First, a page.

There are 2652 possible combination of opening hand.

**Second Step**

Like to gamble in Las Vegas or Atlantic City? Is hollywood casino on a boat.

There are 6 different combos of each pair. 9h9c, 9h9s, 9h9d, 9c9s, 9c9d, 9d9s

To calculate the odds of being dealt a pair

2652 (possible opening hands) divided by 12 (the number of any particular pair being dealt. As above)

2652/12 = 221

*Suited*hands, which contain two cards of the same suit (e.g.**A♣6♣**). Four hands out of 17 will be suited, and each suited configuration occurs with probability 2/663 (P(suited) = 12/51 = 4/17).

### Texas Holdem Hand Rankings Chart

*Offsuit*hands, which contain two cards of a different suit and rank (e.g.**K♠J♥**). Twelve out of 17 hands will be nonpair, offsuit hands, each of which occurs with probability 2/221 (P(offsuit non-pair) = 3*(13-1)/51 = 12/17).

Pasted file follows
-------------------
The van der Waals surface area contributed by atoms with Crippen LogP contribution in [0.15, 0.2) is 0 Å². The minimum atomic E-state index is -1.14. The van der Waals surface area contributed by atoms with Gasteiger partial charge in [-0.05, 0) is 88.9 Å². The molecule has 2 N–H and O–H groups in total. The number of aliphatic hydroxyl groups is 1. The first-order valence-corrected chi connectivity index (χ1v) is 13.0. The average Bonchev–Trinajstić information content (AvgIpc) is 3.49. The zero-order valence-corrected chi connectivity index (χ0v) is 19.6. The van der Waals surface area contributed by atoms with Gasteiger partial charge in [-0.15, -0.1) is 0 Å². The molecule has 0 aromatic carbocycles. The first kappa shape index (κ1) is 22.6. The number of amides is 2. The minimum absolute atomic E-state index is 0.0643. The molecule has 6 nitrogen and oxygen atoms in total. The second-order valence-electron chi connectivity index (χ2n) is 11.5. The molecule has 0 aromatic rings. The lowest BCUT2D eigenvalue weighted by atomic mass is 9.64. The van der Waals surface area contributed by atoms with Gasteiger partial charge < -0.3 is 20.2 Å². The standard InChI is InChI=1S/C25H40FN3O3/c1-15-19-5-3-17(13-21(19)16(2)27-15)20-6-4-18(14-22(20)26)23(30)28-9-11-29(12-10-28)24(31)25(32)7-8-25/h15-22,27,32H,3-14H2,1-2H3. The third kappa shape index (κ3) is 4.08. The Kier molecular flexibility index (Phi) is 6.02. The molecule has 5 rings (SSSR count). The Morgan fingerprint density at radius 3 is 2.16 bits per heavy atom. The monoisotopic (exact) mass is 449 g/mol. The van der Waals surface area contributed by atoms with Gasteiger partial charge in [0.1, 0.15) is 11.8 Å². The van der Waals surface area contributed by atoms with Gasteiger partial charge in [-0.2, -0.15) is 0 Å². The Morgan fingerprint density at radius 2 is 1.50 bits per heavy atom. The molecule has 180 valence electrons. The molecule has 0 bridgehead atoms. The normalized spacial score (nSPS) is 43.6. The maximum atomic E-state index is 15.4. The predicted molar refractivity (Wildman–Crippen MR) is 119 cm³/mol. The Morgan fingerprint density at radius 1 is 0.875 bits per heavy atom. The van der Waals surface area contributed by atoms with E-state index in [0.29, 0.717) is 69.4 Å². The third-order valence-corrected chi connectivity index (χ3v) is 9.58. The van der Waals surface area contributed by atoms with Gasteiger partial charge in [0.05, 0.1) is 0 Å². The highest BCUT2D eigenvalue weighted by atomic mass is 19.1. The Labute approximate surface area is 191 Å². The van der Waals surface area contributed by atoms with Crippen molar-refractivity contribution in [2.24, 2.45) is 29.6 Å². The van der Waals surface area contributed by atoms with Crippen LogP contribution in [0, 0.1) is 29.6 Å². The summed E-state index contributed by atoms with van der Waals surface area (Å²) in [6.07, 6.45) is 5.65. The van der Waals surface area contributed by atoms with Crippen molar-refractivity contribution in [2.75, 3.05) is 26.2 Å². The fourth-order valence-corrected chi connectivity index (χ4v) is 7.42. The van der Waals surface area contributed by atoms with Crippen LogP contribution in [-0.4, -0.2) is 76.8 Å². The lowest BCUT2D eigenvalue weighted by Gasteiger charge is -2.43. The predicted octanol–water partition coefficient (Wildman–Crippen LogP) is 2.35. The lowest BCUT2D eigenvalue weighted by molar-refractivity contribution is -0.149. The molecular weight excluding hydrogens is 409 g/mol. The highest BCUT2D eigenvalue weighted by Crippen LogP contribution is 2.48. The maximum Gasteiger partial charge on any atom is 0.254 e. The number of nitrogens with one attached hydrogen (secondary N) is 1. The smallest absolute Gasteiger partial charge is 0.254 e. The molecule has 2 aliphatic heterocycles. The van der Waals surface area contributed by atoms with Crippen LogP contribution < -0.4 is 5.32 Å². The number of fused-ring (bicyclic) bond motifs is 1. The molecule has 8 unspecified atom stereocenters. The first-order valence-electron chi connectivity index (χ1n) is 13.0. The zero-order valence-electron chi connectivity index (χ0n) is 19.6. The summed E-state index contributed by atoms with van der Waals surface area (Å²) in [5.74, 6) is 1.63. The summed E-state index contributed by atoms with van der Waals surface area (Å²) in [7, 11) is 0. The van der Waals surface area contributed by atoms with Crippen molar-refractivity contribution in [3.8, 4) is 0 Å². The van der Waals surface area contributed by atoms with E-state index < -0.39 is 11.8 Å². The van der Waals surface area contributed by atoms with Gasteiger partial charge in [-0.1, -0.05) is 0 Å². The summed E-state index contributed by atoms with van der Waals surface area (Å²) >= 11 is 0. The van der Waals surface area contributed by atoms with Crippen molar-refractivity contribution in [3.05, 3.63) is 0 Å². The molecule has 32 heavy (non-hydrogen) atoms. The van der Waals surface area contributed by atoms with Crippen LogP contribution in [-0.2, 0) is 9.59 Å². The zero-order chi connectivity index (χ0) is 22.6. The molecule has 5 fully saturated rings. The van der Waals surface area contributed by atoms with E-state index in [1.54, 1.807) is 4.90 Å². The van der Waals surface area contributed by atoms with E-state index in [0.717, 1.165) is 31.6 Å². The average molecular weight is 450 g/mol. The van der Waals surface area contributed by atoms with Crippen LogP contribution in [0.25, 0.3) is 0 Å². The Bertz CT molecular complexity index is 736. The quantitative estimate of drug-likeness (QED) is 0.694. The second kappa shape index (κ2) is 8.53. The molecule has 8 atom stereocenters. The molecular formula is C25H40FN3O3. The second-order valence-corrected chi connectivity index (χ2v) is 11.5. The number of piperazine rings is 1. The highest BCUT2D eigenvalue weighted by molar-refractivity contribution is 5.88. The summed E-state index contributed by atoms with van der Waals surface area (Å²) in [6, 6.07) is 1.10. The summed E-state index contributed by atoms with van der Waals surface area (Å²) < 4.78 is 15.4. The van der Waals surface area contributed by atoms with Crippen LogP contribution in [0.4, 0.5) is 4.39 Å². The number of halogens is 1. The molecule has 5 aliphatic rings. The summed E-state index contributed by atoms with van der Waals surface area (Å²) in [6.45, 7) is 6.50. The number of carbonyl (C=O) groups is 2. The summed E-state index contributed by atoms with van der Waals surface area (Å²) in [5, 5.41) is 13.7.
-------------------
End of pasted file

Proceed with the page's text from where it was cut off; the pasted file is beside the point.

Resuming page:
It is typical to abbreviate suited hands in hold 'em by affixing an 's' to the hand, as well as to abbreviate non-suited hands with an 'o' (for offsuit). That is,

- QQ represents any pair of queens,
- KQ represents any king and queen,
- AKo represents any ace and king of different suits, and
- JTs represents any jack and ten of the same suit.

There are 25 starting hands with a probability of winning at a 10-handed table of greater than 1/7.^{[1]}

## Limit hand rankings[edit]

Some notable theorists and players have created systems to rank the value of starting hands in limit Texas hold'em. These rankings do not apply to no limit play.

### Sklansky hand groups[edit]

David Sklansky and Mason Malmuth^{[2]} assigned in 1999 each hand to a group, and proposed all hands in the group could normally be played similarly. Stronger starting hands are identified by a lower number. Hands without a number are the weakest starting hands. As a general rule, books on Texas hold'em present hand strengths starting with the assumption of a nine or ten person table. The table below illustrates the concept: